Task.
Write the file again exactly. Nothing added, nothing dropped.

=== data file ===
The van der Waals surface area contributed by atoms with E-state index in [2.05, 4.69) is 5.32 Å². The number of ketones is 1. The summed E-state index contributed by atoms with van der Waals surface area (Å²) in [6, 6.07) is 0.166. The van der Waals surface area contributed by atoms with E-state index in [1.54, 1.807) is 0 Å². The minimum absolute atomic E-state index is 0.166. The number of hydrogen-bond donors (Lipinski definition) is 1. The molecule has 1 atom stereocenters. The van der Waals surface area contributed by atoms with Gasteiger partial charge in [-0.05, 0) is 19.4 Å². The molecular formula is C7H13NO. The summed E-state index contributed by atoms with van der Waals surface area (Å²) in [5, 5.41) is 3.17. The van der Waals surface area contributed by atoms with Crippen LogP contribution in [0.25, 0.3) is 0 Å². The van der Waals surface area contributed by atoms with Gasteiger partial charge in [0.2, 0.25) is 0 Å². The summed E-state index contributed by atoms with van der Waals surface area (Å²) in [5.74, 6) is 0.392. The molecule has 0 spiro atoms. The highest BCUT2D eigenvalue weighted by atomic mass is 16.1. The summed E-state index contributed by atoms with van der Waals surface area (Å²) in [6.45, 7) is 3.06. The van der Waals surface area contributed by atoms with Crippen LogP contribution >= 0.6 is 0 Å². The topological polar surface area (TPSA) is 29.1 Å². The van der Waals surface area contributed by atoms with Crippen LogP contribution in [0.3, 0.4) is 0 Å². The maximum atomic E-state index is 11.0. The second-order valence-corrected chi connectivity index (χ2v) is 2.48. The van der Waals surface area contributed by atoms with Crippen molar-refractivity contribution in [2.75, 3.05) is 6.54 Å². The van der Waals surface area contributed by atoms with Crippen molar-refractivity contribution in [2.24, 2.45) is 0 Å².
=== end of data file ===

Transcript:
The van der Waals surface area contributed by atoms with E-state index in [2.05, 4.69) is 5.32 Å². The number of ketones is 1. The summed E-state index contributed by atoms with van der Waals surface area (Å²) in [6, 6.07) is 0.166. The van der Waals surface area contributed by atoms with E-state index in [1.54, 1.807) is 0 Å². The minimum absolute atomic E-state index is 0.166. The number of hydrogen-bond donors (Lipinski definition) is 1. The molecule has 1 atom stereocenters. The van der Waals surface area contributed by atoms with Gasteiger partial charge in [-0.05, 0) is 19.4 Å². The molecular formula is C7H13NO. The summed E-state index contributed by atoms with van der Waals surface area (Å²) in [5, 5.41) is 3.17. The van der Waals surface area contributed by atoms with Crippen LogP contribution in [0.25, 0.3) is 0 Å². The van der Waals surface area contributed by atoms with Gasteiger partial charge in [0.2, 0.25) is 0 Å². The summed E-state index contributed by atoms with van der Waals surface area (Å²) in [5.74, 6) is 0.392. The molecule has 0 spiro atoms. The highest BCUT2D eigenvalue weighted by atomic mass is 16.1. The summed E-state index contributed by atoms with van der Waals surface area (Å²) in [6.45, 7) is 3.06. The van der Waals surface area contributed by atoms with Crippen LogP contribution >= 0.6 is 0 Å². The topological polar surface area (TPSA) is 29.1 Å². The van der Waals surface area contributed by atoms with Crippen LogP contribution in [0.3, 0.4) is 0 Å². The maximum atomic E-state index is 11.0. The second-order valence-corrected chi connectivity index (χ2v) is 2.48. The van der Waals surface area contributed by atoms with Crippen molar-refractivity contribution in [2.75, 3.05) is 6.54 Å². The van der Waals surface area contributed by atoms with Crippen molar-refractivity contribution in [2.24, 2.45) is 0 Å².